(Pocket-lint) – Zoom rolled out a new feature to its meeting app for Android phones, and with the usual bugs and optimisations, the latest app update includes virtual backgrounds. But there’s a catch: not all phones are made equal, and so the feature doesn’t work on all of them.
We downloaded the latest app version – updated on 21 September by Zoom to version 5.3.52640.0920 – on several phones of varying specs and power, but it (mostly) only ran on those we’d consider flagship devices with high-end processors in.
It makes sense and is similar to the way the desktop app works because – of course – generating that virtual wallpaper and constantly adapting it to make sure it stays behind you takes some processing power.
With the luxury of having multiple test phones in our offices, we ran the new virtual background feature successfully on the following:
- Huawei P30 Pro – 2019 flagship powered by Kirin 980 processor (8GB RAM)
- Samsung Galaxy S20 – 2020 flagship powered by Exynos 990 processor (8GB RAM)
- OnePlus 8 – 2020 flagship powered by Snapdragon 865 (8GB RAM)
- Samsung Galaxy Note 20 – 2020 flagship powered by Exynos 990 processor (8GB RAM)
- Google Pixel 4 – 2019 flagships powered by Snapdragon 855 processor (6GB RAM)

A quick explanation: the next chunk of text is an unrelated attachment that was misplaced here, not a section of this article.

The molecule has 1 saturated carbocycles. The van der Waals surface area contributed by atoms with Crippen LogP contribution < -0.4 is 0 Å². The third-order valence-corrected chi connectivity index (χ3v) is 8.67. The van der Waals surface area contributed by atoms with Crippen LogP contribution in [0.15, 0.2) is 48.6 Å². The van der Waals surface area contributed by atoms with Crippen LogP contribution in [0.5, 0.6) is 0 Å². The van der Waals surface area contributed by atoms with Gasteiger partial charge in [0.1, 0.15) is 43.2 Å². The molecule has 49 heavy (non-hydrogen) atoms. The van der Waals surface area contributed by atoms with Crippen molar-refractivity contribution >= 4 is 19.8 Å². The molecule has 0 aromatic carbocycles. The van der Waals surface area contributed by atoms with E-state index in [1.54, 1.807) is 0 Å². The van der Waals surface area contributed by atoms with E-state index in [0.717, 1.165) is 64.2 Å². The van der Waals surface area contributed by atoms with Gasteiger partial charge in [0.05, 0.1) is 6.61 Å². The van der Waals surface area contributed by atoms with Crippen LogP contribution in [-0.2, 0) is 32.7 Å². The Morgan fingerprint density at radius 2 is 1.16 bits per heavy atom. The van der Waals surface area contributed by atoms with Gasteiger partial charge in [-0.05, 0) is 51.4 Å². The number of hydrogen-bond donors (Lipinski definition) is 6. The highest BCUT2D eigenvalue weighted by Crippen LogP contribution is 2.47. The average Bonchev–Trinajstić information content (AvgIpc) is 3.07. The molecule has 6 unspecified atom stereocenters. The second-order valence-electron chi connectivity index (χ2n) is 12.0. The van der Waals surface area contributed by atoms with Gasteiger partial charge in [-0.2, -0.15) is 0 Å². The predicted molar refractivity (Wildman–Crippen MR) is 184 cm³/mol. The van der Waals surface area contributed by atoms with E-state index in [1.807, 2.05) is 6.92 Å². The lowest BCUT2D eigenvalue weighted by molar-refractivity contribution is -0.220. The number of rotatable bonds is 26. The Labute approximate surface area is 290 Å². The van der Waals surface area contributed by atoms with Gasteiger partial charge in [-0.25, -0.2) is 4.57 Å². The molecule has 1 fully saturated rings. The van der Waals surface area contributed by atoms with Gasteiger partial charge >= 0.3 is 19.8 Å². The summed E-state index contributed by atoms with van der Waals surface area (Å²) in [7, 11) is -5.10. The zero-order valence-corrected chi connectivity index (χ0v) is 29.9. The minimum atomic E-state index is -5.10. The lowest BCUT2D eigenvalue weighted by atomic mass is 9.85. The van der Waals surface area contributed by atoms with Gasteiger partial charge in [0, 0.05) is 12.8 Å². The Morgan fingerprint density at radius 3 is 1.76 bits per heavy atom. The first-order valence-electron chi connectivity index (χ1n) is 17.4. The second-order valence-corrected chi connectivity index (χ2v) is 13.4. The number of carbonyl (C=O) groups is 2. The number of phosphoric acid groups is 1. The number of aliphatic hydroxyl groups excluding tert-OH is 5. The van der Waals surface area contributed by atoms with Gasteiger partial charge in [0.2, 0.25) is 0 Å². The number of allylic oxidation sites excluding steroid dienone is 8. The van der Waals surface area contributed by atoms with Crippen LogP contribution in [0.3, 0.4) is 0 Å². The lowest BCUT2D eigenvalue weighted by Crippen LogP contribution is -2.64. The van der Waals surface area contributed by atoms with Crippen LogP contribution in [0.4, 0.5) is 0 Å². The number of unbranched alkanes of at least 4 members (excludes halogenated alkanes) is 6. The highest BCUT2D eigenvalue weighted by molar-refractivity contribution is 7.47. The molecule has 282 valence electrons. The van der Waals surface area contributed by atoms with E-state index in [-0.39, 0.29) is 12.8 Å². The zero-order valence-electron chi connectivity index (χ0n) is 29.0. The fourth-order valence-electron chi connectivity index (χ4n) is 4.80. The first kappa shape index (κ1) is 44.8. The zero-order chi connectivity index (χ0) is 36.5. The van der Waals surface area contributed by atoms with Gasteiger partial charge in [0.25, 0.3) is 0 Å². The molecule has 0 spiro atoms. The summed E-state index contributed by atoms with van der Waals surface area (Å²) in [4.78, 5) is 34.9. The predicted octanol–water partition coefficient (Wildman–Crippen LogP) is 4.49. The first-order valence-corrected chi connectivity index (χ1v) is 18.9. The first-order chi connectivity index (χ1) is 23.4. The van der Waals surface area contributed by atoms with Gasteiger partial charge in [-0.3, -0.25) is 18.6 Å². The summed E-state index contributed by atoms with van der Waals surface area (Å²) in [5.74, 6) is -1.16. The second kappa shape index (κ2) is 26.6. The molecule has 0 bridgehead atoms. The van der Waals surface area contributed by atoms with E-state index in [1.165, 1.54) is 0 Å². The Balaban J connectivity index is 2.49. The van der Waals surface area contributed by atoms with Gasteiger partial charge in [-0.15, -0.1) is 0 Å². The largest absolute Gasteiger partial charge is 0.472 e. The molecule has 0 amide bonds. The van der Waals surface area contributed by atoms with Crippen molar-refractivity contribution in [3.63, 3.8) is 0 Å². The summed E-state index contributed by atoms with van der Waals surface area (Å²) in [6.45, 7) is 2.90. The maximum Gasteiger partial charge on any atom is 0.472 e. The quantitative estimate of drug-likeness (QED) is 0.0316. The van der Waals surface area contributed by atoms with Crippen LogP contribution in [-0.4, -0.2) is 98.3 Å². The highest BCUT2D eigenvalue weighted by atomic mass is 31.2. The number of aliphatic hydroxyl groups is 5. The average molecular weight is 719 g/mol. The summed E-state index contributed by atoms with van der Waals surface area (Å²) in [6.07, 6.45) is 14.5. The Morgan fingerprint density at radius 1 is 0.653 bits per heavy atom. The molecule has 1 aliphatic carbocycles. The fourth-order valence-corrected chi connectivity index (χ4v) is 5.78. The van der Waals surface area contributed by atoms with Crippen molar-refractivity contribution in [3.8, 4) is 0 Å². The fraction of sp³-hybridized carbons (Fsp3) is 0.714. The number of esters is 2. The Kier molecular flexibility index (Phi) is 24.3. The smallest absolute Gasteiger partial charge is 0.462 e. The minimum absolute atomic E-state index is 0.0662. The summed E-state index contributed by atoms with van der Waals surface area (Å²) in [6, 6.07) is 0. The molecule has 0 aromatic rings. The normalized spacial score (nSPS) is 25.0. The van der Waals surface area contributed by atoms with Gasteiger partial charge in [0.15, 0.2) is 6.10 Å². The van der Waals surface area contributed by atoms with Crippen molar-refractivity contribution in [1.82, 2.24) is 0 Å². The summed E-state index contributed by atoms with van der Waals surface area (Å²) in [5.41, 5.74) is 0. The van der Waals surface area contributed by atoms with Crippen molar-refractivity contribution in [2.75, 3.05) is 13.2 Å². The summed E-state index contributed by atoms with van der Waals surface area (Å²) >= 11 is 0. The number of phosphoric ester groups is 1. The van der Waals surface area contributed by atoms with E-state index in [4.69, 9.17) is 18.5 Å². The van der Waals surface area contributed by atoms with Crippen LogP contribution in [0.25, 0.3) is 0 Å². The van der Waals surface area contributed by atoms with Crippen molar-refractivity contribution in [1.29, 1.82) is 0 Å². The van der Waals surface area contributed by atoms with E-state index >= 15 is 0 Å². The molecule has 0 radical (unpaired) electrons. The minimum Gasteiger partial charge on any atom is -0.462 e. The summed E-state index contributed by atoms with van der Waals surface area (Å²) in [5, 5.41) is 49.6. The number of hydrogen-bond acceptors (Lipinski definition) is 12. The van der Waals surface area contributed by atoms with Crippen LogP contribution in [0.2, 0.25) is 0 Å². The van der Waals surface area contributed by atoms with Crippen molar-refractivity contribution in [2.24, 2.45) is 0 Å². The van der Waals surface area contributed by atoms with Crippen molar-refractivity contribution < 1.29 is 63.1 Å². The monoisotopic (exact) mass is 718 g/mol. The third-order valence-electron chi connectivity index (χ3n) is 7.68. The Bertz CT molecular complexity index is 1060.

Most of the phones we tested that the virtual background feature didn’t work on were what we’d class as low end or mid-tier devices. Except for one notable exception:
- Google Pixel 3a XL – 2019 mid-tier powered by Snapdragon 670 (4GB RAM)
- OnePlus Nord – 2020 mid-tier powered by Snapdragon 765G (8GB RAM)
- BlackBerry Key2 – 2018 mid-tier powered by Snapdragon 660 (6GB RAM)
- Nokia 5.3 – 2020 low end powered by Snapdragon 665 (4GB RAM)
- Nokia 8.3 5G – 2020 mid-tier powered by Snapdragon 765G (6GB RAM)
- Sony Xperia 1 ii – 2020 flagship powered by Snapdragon 865 (8GB RAM)
The Sony Xperia flagship clearly threw a spanner in the works here by being the only top-tier device which didn’t allow the feature to work, but for the most part, the list is split into flagships and non-flagships, with the lower power phones being the ones that couldn’t run the virtual backgrounds.
Apart from that single exception, the rule of thumb is: if you have a phone that’s powered by the top tier processors from Huawei, Qualcomm or Samsung, the feature should work for you.
So give it a try and maybe even take some of our favourite virtual backgrounds for a spin on your phone next time you have a zoom meeting.
Writing by Cam Bunton.